Built in the tiny town of Bean Station, Tennessee by family-owned Norris Industries, the modules are fitted with wheels, towed to the port of Mobile for shipment, put aboard 300-foot-long oceangoing barges, towed to their destination, offloaded and towed on wheels again to the erection site. The units can be stacked three deep on the barges—each barge can carry 292 rooms—and since barges are towed in tandem, each shipment can go out with as many as 584 hotel rooms.
One Anjean vice president says shipping costs run less than half those of conventional shipping methods. And further savings are achieved through use of shallow-draft barges that can be docked most anywhere and unloaded quickly. With hotel-building costs on the peninsula running high, Anjean's more spartan quarters become attractive indeed. The per-room cost estimate for proposed Anjean inn in crowded Jiddah, for example, is only $23,500—much of it flowing back to the workers in Bean Station.
Shipments to Saudi Arabia also caused a stir on the Great Lakes last year when, for the first time, Aramco shipped 81 fully assembled 145- to 280-ton cranes from the Lake ports of Toledo, Ohio and Duluth, Minnesota.
The 280-ton cranes—manufactured by Clark Equipment Company in Lima, Ohio and American Hoist International in St. Paul, Minnesota—were loaded by the usual roll-on/roll-off method. The 175-ton cranes were lifted aboard by the ship's own cranes and were shipped on shallow-draft vessels. Together, those innovations proved that self-loading vessels could handle fully assembled machinery weighing up to 175 tons, and that such machinery could be transported on shallow draft vessels able to dock in practically any port. Use of those systems opened the way for faster shipment of heavy equipment needed for the kingdom's development program. And as they also resulted in savings in money more cranes are being marshalled for shipments via the Great Lakes and the St. Lawrence Seaway.
Not all the effects of Saudi orders for development needs are so easily defined. Consider, just as one example, what's happening down in Beasley, Texas. Beasley is so small that visitors can't be quite sure whether they're entering it or leaving it. But it is where Hudson Products, a subsidiary of J. Ray McDermott & Company, makes the huge Fin-Fan heat exchangers used for industrial cooling needs around the world.
Fin-Fans run to 10 tons each in weight. Similar to gigantic automobile radiators, they can be—and are—used to cool just about anything that's fluid. They've been used for years in Saudi Arabia; fully 50 percent of Hudson's output, in fact, now goes into the Middle East. Beasley isn't overly aware of that; but Beasley is certainly aware that Hudson has come to town.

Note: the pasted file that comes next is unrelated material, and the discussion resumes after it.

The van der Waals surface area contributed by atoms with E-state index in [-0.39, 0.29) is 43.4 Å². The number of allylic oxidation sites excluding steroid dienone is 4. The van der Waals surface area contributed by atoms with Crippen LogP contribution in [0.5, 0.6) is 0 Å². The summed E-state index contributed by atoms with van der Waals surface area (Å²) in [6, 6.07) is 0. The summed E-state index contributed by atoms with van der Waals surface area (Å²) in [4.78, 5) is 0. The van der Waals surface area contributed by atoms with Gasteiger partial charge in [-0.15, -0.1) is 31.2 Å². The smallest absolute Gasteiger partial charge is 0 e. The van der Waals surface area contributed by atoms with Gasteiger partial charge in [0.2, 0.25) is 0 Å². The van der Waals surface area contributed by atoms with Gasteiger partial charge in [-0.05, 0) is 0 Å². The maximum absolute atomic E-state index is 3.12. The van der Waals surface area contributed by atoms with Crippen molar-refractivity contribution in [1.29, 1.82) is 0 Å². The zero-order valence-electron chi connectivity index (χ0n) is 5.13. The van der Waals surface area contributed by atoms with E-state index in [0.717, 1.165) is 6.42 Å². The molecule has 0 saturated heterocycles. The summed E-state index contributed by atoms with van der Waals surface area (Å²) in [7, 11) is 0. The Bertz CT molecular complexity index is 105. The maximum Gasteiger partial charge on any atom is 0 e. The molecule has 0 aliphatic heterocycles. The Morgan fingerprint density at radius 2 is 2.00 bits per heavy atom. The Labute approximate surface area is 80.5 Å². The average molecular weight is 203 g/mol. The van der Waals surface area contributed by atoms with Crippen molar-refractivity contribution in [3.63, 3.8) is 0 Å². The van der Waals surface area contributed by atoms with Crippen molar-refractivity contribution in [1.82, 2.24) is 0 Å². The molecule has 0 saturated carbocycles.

When, for example, the company moved its Fin-Fan plant down from Houston just five years ago it brought 250 employees with it, most of them Houston residents who commuted to the rather isolated plant site daily. Now, however, the Beasley facility employs some 600 Fin-Fan makers—skilled metal workers, machinists and welders—and few of them are Houston commuters. Now, they come from Beasley—or the nearby towns of Rosenberg, Wharton, East Bernard and Meadville—and most are farmers, or sons of farmers, who have learned new trades at Hudson.
Thirty-year-old Joe Chumchal, for instance, started at Hudson as a trainee three years ago, having worked previously on his father's farm and as a parts manager for a tractor dealer. Now he's a fitter and welder fast approaching the top-level welder's pay of $6.30 an hour. He and his wife Judy have one big dream—to build their own home—and have already used savings from Joe's Hudson pay to buy a 1.9-acre corner lot in East Bernard.
That plant is attracting trained outsiders to Beasley's rural environs, too. "Hudson has brought in some exceptional people," says W. J. Hlavinka, an East Bernard builder, hardware dealer, and tractor supplier. "Rural folk have a reputation for not being receptive to newcomers; but we like those who make a contribution to the community—and these do."
Hlavinka himself has benefited too. He has already built some 50 houses for Hudson employees and estimates that other builders have erected just as many—houses running between $40,000 and $60,000 in cost.
Nor does it stop there. East Bernard's Union State Bank could claim only $8,900,000 in deposits five years ago and only $4,100,000 in loans outstanding. But at the end of 1976, deposits stood at $20,300,000 and loans had practically tripled. The area's industrial payroll, moreover, increased by better than 20 percent during 1976.
What is happening in Beasley, however, is not extraordinary.
Indeed, it may typify what is happening in the nearly 48 states that have already received orders for goods and services to fulfill Saudi Arabia's development needs: one important contract that creates jobs, boosts income and, in ever widening economic ripples, stimulates growth.